Olympian Scott Brash is at the top of international showjumping.
He is also very successful at producing his own horses, taking raw youngsters from novice to grade A. Below Scott discusses some of the general principles he has applied to ensure his young horses get the best education to set them up for the rest of their careers:
My success has been down to the support of my dad, Stanley Brash, my owners, sponsors, staff and of course the good young horses I have been lucky enough to produce. I hope my experiences will help assist other horse owners in training their young novices. Every horse is different but some general principles have helped me bring some good young horses up through the rankings.
I aim to break all my young horses in when they are aged 3. When they master the basics of walk, trot and canter along with a bit of pole work, we turn them away until the end of their 4-year-old year.
Every horse is different and may require less or more time at this stage to master the basic aids, therefore it is key to determine each horse’s individual needs. I also believe it is important not to do too much when horses are young because they are still developing and too much stress can limit their jumping lifespan, especially if these horses go on to reach the top level. At the same time horses have to go out and see the world and at a young age they learn faster, so a happy medium is required.
In order for me to stay at the top level I find myself travelling a lot with the more experienced horses so my stable jockey, Kelly Fitzgerald, is key to my young horse’s development. Once my horses are back in from the field as late 4-year-olds, it is her role to spend a lot of time schooling and educating them to get them to the required level at the appropriate stage in their career.
It is essential to get the young horses going well on the flat before doing anything else. Once they are balanced and working in a good rhythm and outline, we move on to pole work, building up to a course of poles that we like them to canter round on a nice level rhythm. Of course you aren’t going to get things perfect right away but this would be our aim.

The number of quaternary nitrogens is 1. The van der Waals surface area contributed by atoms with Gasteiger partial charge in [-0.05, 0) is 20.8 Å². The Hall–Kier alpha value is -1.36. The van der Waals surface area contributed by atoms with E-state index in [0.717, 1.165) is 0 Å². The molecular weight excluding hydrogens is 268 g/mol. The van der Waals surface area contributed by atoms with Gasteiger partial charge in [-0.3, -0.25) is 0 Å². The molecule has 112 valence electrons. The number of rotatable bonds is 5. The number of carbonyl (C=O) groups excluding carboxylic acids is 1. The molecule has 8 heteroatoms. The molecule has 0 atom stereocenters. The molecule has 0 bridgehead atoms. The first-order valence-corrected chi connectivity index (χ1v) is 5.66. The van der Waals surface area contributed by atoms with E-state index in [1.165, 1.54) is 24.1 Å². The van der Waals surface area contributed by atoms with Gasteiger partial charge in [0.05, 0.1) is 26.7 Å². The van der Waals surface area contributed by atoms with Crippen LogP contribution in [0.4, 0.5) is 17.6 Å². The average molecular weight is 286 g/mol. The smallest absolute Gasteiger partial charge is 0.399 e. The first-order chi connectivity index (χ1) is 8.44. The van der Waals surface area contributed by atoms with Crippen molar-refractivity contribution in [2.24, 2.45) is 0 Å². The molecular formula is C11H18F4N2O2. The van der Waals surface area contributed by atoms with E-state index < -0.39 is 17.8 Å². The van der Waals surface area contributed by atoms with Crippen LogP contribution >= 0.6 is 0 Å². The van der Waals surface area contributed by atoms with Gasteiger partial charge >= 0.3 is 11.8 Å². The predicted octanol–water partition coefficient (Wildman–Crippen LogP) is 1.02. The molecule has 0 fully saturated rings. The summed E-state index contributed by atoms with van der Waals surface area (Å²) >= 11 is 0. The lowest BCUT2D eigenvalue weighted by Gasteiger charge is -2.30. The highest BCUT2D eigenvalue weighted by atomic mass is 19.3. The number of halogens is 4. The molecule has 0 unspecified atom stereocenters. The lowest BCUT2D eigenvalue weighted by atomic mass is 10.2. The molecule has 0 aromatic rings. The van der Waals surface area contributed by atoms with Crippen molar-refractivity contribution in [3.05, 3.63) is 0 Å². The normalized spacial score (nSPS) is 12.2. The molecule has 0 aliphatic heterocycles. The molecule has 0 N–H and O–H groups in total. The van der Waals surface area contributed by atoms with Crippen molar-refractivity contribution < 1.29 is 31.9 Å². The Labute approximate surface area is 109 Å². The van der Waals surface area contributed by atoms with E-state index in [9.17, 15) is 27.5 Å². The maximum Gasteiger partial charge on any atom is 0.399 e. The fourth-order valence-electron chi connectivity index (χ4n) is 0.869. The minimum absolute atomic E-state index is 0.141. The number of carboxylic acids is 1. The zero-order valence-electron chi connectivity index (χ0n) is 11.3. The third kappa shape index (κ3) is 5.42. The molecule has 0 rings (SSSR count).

Once they are confident with the pole work, we would build up the course of poles gradually to jumps. When this is achieved we would bring in some fillers and change the course around. We would want them jumping around different courses comfortably and confidently before we go out to their first show.
When we think it’s time for the horse’s first outing, we would pick a centre, probably on a week night when it is quieter, and take them clear round jumping. I prefer to do this rather than going into a British novice class, because usually the practice rings are quieter, which I think is important for a horse’s first outing. It is easy to upset a young horse in a busy practice ring and it is important to be able to maintain the confidence of your young horse from the word go.
The main aim on a horse’s first outing would be to get them in the ring and get them to complete the course. You shouldn’t expect your horse to go out straight away and jump clear rounds, even if they are doing so at home. It is important to remember that everything is new and it is a stressful night for them.
We then aim to take the same horses to the same show the next week and follow the same routine. All I look for at this stage is an improvement from the horse and this might be as simple as the horse being more settled and listening more. In between the shows I would work on the horse’s weaknesses and use grid work to improve their strength and athleticism.
Once the horse has mastered the clear round and the worries of being at a show, it is time for affiliated classes and getting them out to the Scottish centres. Once this is going well the target for the now late 5-year-old, young 6-year-old is to get four newcomers double clears and qualify for the regional finals.
Although the development of your young horse is reliant on its ability and attitude, the management from you is key regardless of what level you are competing at.
Apart from the horse’s work programme, feeding is an essential part to your young horse’s success. If they do not feel fit in themselves they will never perform to their full potential. An essential part of my young horse’s diet is a supplement that I feed called Equitop Myoplast. This is designed to maintain muscle function in horses, and while key for young horses during training, I also use it in my older horses and for our breeding horses where it has great results. I recommend this to all my owners and the people I train.
Find out more
Visit the website: www.equitop-myoplast.co.uk
Further information available from Boehringer Ingelheim Vetmedica, Bracknell, Berkshire, RG12 8YS, UK.
Tel: +44 (0)1344 746959.
Date of preparation: September 09. AHD 6114